Student Spotlight: Josiah Corbus

Reflections from the director of Cambridge After School Program: On the Trump Immigration Ban, Somali Heritage, & more

My name is Josiah Corbus, and I direct Cambridge After School Program, or “CASP,” as we call it. When the Trump administration released its travel ban in January, I immediately thought about our kids. Most of them are Muslim and come from families that immigrated here from Somalia. I thought of the hardship and anguish the ban was sure to cause our kids and their families. I thought also of the numerous kids with names all too familiar to me—Suleyman and Halima, Abdullahi and Ifrah—who would be turned away from our country’s shores.

But for each Somali kid who gets turned away because of our country’s policies, there is already a Somali-American kid right here, living in Cambridge. Some of these kids are enrolled in our program. Every week, I revel in the time I get to spend with Suleyman, Halima, and the 25 others entrusted to our care. Above all, they are kids—hardworking, kind kids. They also happen to be kids whose president considers them alien and who, like many other children from underserved communities, are faced with a shortage of parental attention, academic support, and enrichment.

This spring, my fellow directors and I, along with our 50 or so superb volunteers, have rededicated ourselves to supporting them. One way that we have done this is by celebrating Somali heritage and Somali-American culture in our curriculum. We have also made a recruiting push for volunteers that has allowed us to add additional kids off our waitlist. In everything that we do, we treat the kids with love and support that we hope will counteract the xenophobic hatred they are sure to encounter elsewhere. And by providing a full slate of academic enrichment, we help equip them where the education system has fallen short.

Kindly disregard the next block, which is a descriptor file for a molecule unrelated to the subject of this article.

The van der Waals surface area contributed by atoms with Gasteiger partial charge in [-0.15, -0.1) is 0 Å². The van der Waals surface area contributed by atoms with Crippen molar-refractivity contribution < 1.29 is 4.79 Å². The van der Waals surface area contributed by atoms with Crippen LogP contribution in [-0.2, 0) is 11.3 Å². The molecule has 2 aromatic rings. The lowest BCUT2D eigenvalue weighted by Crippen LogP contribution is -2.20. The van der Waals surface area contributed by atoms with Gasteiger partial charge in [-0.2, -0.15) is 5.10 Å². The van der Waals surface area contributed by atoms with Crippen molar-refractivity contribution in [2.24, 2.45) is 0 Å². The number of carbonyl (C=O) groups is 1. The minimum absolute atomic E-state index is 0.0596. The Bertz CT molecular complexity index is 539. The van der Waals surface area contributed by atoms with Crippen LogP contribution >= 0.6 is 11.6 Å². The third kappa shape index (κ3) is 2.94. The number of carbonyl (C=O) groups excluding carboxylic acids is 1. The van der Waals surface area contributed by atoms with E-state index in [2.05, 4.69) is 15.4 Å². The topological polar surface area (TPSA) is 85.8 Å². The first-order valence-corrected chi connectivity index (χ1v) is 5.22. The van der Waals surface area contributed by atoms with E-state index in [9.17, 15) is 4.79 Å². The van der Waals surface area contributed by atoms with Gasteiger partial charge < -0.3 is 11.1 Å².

Every day that I go to program, the kids fill me with hope. Cambridge is their home, as much as it is anyone else’s, and their sense of belonging is unshakable. Additionally, when I see them working on an engineering project or giving a civics presentation, their hard work and accomplishments awe me.

I am convinced that a kid with a hunger for learning and the resources to satiate that hunger can overcome a whole lot. At Cambridge After School Program, we do all that we can to support our kids in a time when they have much to overcome.